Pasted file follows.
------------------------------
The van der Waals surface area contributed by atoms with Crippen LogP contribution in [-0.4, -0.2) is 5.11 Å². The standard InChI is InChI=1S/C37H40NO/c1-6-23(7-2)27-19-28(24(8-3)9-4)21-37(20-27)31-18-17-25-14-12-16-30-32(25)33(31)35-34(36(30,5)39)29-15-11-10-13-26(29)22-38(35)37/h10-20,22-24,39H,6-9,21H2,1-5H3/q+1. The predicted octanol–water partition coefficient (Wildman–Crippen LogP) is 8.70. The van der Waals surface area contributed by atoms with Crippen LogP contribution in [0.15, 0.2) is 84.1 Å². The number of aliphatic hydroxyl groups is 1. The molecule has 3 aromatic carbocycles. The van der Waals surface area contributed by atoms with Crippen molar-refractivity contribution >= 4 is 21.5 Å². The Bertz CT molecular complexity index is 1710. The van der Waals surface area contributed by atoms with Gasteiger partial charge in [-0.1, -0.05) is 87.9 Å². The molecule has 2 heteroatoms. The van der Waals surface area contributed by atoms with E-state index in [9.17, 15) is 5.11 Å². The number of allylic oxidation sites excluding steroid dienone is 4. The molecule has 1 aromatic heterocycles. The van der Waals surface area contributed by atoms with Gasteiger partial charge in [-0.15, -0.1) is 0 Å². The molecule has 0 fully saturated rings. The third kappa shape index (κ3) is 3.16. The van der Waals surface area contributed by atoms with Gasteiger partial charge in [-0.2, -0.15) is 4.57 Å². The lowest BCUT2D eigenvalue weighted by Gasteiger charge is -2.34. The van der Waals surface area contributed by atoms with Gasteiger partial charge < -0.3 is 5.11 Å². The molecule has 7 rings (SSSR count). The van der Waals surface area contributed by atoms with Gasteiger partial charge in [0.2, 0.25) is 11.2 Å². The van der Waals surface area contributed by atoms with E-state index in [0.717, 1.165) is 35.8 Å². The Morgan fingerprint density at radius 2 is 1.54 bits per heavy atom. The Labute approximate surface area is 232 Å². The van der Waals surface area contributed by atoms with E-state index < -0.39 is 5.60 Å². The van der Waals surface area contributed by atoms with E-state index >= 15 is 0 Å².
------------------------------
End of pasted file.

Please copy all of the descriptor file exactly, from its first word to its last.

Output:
The van der Waals surface area contributed by atoms with Crippen LogP contribution in [-0.4, -0.2) is 5.11 Å². The standard InChI is InChI=1S/C37H40NO/c1-6-23(7-2)27-19-28(24(8-3)9-4)21-37(20-27)31-18-17-25-14-12-16-30-32(25)33(31)35-34(36(30,5)39)29-15-11-10-13-26(29)22-38(35)37/h10-20,22-24,39H,6-9,21H2,1-5H3/q+1. The predicted octanol–water partition coefficient (Wildman–Crippen LogP) is 8.70. The van der Waals surface area contributed by atoms with Crippen LogP contribution in [0.15, 0.2) is 84.1 Å². The number of aliphatic hydroxyl groups is 1. The molecule has 3 aromatic carbocycles. The van der Waals surface area contributed by atoms with Crippen molar-refractivity contribution >= 4 is 21.5 Å². The Bertz CT molecular complexity index is 1710. The van der Waals surface area contributed by atoms with Gasteiger partial charge in [-0.1, -0.05) is 87.9 Å². The molecule has 2 heteroatoms. The van der Waals surface area contributed by atoms with E-state index in [9.17, 15) is 5.11 Å². The number of allylic oxidation sites excluding steroid dienone is 4. The molecule has 1 aromatic heterocycles. The van der Waals surface area contributed by atoms with Gasteiger partial charge in [-0.15, -0.1) is 0 Å². The molecule has 0 fully saturated rings. The third kappa shape index (κ3) is 3.16. The van der Waals surface area contributed by atoms with Gasteiger partial charge in [-0.2, -0.15) is 4.57 Å². The lowest BCUT2D eigenvalue weighted by Gasteiger charge is -2.34. The van der Waals surface area contributed by atoms with Gasteiger partial charge < -0.3 is 5.11 Å². The molecule has 7 rings (SSSR count). The van der Waals surface area contributed by atoms with Gasteiger partial charge in [0.2, 0.25) is 11.2 Å². The van der Waals surface area contributed by atoms with E-state index in [0.717, 1.165) is 35.8 Å². The Morgan fingerprint density at radius 2 is 1.54 bits per heavy atom. The Labute approximate surface area is 232 Å². The van der Waals surface area contributed by atoms with E-state index < -0.39 is 5.60 Å². The van der Waals surface area contributed by atoms with E-state index >= 15 is 0 Å².